The idea of Donald Trump as his party’s presidential nominee is clearly getting under the skin of Senate Majority Leader Mitch McConnell of Kentucky.
He’s probably not tossing and turning through the night, but he is clearly worried about it. And what he is worried about is the impact a Trump candidacy would have on his ability to keep his Republican majority in the U.S. Senate in a year when so many GOP senators are in tough races.
This is clearly why McConnell, according to multiple media reports, has passed the message along to his most vulnerable members that, if they think it is necessary to win this fall, they should feel free to disavow Trump and even run anti-Trump TV ads, creating distance between themselves and the most outrageous of Trump’s statements during the primary season.
And the GOP senators McConnell is sending his message to include a familiar face – Rob Portman, Ohio’s junior senator, who appears to be headed for a tough campaign to win a second term.
“Rob Portman could well be one of the people Mitch McConnell is talking about,’’ said Kyle Kondik, an Ohioan who is managing editor of Sabato’s Crystal Ball, an influential weekly newsletter published by the Center for Politics at the University of Virginia.
“The presidential outcome this fall in Ohio could have a lot to do with whether or not Rob Portman is re-elected,’’ Kondik told WVXU.
Larry J. Sabato, the director of the Center for Politics, and Kondik wrote in the Crystal Ball published Thursday that in Democratic and swing states – and Ohio is certainly a swing state – distancing themselves from Trump might be a necessity for GOP senate candidates.
But, Sabato and Kondik wrote, that tactic might not be enough to save them in every case.
“Also, intense Trump backers (a redundant phrase) might withhold their votes from RINOs (Republicans in name only) that are turning their backs on Trump,’’ Sabato and Kondik wrote.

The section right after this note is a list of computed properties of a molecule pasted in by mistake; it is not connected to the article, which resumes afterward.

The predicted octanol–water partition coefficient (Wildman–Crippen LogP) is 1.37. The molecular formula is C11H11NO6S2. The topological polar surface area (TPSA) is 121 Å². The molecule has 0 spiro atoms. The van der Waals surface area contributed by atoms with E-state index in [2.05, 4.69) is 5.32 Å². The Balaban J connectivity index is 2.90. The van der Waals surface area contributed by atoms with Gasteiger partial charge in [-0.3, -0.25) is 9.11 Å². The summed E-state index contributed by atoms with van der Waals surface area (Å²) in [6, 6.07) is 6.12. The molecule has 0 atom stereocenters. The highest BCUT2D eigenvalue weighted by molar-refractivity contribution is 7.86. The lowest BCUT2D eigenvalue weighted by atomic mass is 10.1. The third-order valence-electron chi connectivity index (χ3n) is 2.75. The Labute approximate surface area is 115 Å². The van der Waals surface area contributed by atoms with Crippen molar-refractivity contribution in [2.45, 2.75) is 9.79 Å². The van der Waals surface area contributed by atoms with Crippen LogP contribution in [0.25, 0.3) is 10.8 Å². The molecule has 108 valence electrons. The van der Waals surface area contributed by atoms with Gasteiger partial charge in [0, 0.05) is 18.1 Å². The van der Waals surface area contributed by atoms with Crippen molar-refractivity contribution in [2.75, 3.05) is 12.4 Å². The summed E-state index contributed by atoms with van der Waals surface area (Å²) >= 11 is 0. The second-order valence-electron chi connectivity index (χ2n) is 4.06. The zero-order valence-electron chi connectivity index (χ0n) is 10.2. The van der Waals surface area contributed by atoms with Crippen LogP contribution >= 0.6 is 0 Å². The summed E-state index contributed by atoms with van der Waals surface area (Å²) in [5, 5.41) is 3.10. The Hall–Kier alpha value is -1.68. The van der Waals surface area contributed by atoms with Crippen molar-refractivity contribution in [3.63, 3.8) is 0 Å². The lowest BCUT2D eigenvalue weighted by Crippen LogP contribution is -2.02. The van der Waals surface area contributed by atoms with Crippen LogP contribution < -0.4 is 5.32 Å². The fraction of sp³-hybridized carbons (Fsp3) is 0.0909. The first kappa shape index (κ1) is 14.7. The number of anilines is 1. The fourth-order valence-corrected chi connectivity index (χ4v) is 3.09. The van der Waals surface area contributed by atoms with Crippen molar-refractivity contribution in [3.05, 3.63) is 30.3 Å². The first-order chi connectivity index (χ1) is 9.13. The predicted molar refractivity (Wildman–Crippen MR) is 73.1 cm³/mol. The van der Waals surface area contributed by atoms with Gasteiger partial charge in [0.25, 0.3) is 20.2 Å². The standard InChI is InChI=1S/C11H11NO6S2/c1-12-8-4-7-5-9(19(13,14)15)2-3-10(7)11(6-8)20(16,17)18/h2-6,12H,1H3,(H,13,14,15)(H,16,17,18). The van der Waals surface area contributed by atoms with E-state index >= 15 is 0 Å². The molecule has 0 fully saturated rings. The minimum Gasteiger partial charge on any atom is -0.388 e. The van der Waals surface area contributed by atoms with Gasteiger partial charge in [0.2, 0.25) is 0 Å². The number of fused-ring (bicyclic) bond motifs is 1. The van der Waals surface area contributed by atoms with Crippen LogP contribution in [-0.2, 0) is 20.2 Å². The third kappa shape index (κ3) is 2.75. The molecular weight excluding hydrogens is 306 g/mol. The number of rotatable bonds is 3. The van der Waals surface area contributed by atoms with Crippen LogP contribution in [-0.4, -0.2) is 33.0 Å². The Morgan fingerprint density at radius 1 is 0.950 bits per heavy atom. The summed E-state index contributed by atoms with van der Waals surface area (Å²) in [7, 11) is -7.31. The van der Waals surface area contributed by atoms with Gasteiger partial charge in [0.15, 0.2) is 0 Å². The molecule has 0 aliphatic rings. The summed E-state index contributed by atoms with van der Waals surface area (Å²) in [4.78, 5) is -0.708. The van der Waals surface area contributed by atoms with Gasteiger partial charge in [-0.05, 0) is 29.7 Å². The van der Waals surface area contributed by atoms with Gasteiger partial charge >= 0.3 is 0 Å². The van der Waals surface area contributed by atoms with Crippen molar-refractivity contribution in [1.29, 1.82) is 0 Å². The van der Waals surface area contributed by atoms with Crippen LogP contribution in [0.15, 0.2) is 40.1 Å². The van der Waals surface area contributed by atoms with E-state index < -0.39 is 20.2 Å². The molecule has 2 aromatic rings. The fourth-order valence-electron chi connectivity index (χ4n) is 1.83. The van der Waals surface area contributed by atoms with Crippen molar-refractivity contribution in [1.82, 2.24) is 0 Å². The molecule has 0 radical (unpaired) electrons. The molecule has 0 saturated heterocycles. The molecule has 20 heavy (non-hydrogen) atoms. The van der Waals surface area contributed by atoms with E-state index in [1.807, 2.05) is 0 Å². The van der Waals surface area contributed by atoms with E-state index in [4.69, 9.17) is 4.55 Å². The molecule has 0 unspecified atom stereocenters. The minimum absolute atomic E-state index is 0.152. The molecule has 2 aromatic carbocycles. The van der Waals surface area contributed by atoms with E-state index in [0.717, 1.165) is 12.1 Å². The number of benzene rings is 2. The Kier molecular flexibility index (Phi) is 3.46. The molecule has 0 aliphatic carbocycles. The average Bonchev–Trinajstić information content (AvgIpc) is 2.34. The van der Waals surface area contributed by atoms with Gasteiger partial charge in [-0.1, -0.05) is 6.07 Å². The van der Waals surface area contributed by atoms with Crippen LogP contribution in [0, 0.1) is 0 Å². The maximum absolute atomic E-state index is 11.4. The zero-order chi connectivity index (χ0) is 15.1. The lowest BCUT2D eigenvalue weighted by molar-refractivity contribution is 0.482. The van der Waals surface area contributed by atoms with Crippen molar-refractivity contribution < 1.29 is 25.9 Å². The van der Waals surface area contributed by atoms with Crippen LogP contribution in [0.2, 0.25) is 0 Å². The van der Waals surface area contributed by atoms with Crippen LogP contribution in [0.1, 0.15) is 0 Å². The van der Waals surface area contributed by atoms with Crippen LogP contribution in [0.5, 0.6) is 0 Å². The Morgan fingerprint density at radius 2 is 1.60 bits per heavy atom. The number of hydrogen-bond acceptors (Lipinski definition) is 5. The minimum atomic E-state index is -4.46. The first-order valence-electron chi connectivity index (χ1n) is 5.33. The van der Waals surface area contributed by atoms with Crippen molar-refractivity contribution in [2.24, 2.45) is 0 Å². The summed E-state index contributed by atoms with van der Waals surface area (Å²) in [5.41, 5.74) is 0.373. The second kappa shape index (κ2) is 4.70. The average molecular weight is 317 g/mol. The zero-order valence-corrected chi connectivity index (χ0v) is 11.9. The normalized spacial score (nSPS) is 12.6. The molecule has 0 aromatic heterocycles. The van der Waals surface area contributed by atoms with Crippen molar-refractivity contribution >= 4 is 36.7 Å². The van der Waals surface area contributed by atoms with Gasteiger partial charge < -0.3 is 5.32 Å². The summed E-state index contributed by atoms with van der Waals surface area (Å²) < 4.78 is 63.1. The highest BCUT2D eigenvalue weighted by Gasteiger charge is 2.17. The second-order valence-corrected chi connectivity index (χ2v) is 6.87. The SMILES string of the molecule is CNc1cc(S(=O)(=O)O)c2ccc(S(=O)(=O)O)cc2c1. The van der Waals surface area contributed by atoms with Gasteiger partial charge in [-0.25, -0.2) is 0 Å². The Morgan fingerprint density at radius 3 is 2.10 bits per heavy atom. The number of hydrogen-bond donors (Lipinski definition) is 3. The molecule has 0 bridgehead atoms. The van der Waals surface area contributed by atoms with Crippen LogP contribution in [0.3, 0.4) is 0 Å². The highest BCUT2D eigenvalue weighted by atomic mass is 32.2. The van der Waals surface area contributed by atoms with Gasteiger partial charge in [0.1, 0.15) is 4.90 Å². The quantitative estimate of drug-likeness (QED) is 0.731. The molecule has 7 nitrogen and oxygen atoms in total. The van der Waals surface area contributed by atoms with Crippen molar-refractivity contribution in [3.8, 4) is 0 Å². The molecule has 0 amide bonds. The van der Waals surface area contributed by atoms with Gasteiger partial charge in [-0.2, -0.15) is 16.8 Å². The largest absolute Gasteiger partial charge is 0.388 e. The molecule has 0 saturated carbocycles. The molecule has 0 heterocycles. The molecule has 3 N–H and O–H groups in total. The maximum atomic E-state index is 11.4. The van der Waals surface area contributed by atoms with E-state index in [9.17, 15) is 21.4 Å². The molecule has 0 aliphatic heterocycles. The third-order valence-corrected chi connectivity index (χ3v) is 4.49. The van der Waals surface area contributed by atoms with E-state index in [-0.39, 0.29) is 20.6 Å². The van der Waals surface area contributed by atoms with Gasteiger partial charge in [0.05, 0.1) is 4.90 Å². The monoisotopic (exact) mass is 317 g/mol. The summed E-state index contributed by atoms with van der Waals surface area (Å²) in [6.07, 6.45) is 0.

So far, Portman has not done much to put distance between himself and Trump.
On a phone conference call with Ohio reporters last week, Portman said he does “have a lot of disagreements with things that Donald Trump has said, but we’ll see what happens in the primary process. I do intend to support the Republican nominee, unless something crazy happens.”
Portman’s path to re-election could be rocky, even though he will have an enormous financial advantage over his likely Democratic opponent, former governor Ted Strickland, who is expected to easily win the March 15 primary.
On Feb. 24, the Quinnipiac University Poll – which periodically takes a look at where things stand in key swing states – had Strickland with a statistically insignificant lead over Portman – 44 percent to 42 percent. In a poll with a margin of error of plus or minus 2.5 percent, that amounts to a dead heat.
“If the contest remains this close, the outcome of the presidential race in Ohio could make the difference,” said Peter A. Brown, assistant director of the Quinnipiac University Poll.
But that same poll wasn’t a lot of help in figuring who would have the advantage in Ohio this fall – Trump or Hillary Clinton, the presumptive Democratic nominee. The Trump-Clinton match-up exactly mirrored the Senate match-up: 44 percent for Trump, 42 percent for Clinton. Trump and Vermont Sen. Bernie Sanders, Clinton’s opponent for the Democratic nomination, were in a flat-footed tie at 44 percent each.
But we have always hesitated to pay a whole lot of attention to presidential general election polls taken in the heat of a contested primary season.
Kondik said he, too, takes those numbers with a grain of salt.
“It’s hard to say,’’ Kondik said. “Does the prospect of Trump as president energize the Democratic base? Can Hillary Clinton replicate Barack Obama’s success in turning out African-American and young voters? Too early to tell.”
The bottom line, Kondik said, is that “horse race polls now are not really indicative of what might happen in November.”
Kondik said he could see a scenario where Strickland might benefit from picking up Trump voters – particularly in the areas of southeast Ohio that have suffered from struggling economies and chronic unemployment for decades.
“A lot of those folks are probably more likely to vote for Trump than Clinton,’’ Kondik said. “And they know Strickland too. He represented them in Congress.”
If Trump wins Ohio and Florida – the home states of rivals John Kasich and Marco Rubio - on March 15, Kondik said, “it’s game over. Trump is the nominee.”
There is still an outside chance that a Kasich win in Ohio – or some other scenario where the anti-Trump vote comes together – could cause Trump to fall short of 1,237 delegates he needs to be nominated. That could mean a brokered convention, Kondik said, and perhaps someone else – Mitt Romney? – could end up being the compromise nominee.
But that’s really not likely, Kondik said; and it is hard to argue with him on that.
Trump would appear to be unstoppable.
And then, Rob Portman will have a decision to make – can he tell Ohioans that they should vote for Trump for president?
His own political career may hinge on the answer.